Date on Master's Thesis/Doctoral Dissertation


Document Type

Doctoral Dissertation

Degree Name

Ph. D.


Counseling and Human Development

Degree Program

Counseling and Personnel Services, PhD

Committee Chair

Leach, Mark

Committee Co-Chair (if applicable)

Mitchell, Amanda

Committee Member

Mitchell, Amanda

Committee Member

Snyder, Kate

Committee Member

Choi, Namok

Author's Keywords

forgiveness; implicit theories; religious commitment; Islam; religiosity; identity offense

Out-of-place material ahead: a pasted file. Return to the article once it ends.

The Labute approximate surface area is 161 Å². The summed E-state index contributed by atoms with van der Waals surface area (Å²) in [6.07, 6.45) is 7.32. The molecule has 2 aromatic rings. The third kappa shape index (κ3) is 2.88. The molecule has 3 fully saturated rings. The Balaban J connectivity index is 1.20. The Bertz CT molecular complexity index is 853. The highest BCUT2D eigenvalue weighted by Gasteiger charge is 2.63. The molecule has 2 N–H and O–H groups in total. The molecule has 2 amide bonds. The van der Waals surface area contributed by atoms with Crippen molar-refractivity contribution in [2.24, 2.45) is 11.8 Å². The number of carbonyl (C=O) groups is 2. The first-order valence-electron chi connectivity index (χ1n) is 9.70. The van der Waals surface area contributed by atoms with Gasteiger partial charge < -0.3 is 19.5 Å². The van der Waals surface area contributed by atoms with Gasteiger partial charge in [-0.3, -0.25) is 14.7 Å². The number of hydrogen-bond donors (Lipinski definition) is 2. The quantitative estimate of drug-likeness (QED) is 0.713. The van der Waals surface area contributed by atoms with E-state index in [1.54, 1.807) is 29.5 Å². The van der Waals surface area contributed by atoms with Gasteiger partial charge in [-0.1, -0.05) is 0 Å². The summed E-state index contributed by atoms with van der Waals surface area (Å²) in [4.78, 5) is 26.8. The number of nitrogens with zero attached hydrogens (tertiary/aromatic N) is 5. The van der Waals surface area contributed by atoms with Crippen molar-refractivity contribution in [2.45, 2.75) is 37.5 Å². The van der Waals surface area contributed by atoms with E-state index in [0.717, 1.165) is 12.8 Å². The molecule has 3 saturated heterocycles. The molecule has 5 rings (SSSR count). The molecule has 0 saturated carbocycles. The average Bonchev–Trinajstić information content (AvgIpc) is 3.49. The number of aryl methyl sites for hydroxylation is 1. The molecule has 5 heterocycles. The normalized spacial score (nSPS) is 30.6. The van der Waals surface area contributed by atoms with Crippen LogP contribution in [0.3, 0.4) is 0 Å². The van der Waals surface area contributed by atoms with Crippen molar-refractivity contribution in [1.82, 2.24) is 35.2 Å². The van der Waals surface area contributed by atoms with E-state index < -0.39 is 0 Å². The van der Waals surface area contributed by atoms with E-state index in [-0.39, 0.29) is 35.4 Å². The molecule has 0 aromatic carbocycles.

A recurrent finding in the literature on the relationship between religion and forgiveness is that religious people tend to describe themselves as forgiving while reporting less forgiveness in response to actual offenses (Davis, Worthington, Hook, & Hill, 2013; McCullough & Worthington, 1999). Scholars have suggested moderating factors may explain this discrepancy (Worthington et al., 2010), though the existing literature has been criticized as limited because much of the research is based on Christian samples (Carlisle & Tsang, 2013; Davis et al., 2013). Implicit theories, which have previously been found to be associated with forgiveness and theorized to be related to religion, were examined as a possible moderating variable in the relationship between forgiveness and religious commitment among a sample of Muslims who experienced a religious identity offense. An ethnically diverse sample of Muslims residing in the United States participated in an online survey that included measures of implicit theories, religious commitment, and forgiveness. Results showed that although religious commitment and implicit theories were associated with forgiveness, implicit theories did not moderate the relationship between religious commitment and forgiveness. Additionally, results from an exploratory factor analysis conducted on correlations of scores from the measure of forgiveness suggested the nature of the construct as operationalized by the measure may not be clear as the factor structure differed from that identified in the measure’s validation study.